Mostly for historical reasons. If you look for the term expert system shell on Wikipedia, you are redirected to the page titled Inference Engine, since the two concepts were tightly coupled in the past - probably no one thought that an inference engine could be implemented as a library, and almost all available engines were in the form of a command line interpreter. On the other hand, CLIPS provides both access methods: a simple command line (a shell, in other words) and the possibility to be embedded as a library.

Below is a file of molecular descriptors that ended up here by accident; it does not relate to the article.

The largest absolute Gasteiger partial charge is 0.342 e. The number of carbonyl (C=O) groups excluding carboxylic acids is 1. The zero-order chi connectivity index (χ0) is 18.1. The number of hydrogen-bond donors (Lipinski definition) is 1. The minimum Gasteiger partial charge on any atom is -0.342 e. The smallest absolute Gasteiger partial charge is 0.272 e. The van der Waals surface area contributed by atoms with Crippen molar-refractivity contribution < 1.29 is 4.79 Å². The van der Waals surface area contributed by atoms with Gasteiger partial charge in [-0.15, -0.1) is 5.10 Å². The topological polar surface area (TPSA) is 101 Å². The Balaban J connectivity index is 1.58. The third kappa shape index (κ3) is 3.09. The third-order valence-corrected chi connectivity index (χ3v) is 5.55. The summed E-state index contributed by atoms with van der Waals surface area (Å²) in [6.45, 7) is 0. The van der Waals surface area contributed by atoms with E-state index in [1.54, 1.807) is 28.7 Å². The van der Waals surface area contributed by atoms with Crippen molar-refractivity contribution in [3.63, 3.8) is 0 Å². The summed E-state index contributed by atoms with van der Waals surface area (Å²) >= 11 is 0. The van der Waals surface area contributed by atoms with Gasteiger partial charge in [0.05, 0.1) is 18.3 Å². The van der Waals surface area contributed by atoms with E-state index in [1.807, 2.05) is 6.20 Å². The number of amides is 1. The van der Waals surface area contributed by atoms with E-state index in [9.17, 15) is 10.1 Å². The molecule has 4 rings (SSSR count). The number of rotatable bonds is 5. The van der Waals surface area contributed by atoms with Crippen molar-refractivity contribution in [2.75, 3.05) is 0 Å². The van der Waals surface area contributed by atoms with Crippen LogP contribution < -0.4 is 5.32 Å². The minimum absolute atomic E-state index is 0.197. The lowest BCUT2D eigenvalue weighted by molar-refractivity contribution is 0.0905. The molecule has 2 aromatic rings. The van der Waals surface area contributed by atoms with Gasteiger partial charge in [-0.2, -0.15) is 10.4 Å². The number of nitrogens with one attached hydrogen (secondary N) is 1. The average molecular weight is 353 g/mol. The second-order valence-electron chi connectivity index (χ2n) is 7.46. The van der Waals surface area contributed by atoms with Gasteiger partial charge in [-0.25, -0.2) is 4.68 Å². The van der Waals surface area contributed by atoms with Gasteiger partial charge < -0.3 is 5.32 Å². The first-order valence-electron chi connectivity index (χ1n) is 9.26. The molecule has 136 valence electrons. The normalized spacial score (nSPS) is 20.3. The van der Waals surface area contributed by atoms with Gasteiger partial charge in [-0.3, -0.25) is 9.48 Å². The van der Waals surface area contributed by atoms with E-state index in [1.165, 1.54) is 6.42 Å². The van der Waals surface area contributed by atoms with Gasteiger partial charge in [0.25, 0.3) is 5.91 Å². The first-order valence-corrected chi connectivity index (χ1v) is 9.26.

PyCLIPS takes advantage of this second way of using CLIPS, but in order to provide also a means to use the engine more or less interactively, through the Python interpreter, it gives the possibility to send complete commands to the library as if it were a standalone interpreter using the SendCommand() function, and to read what CLIPS provides as output using the so-called streams mentioned in the documentation. Although this is a side effect, I consider it an useful feature.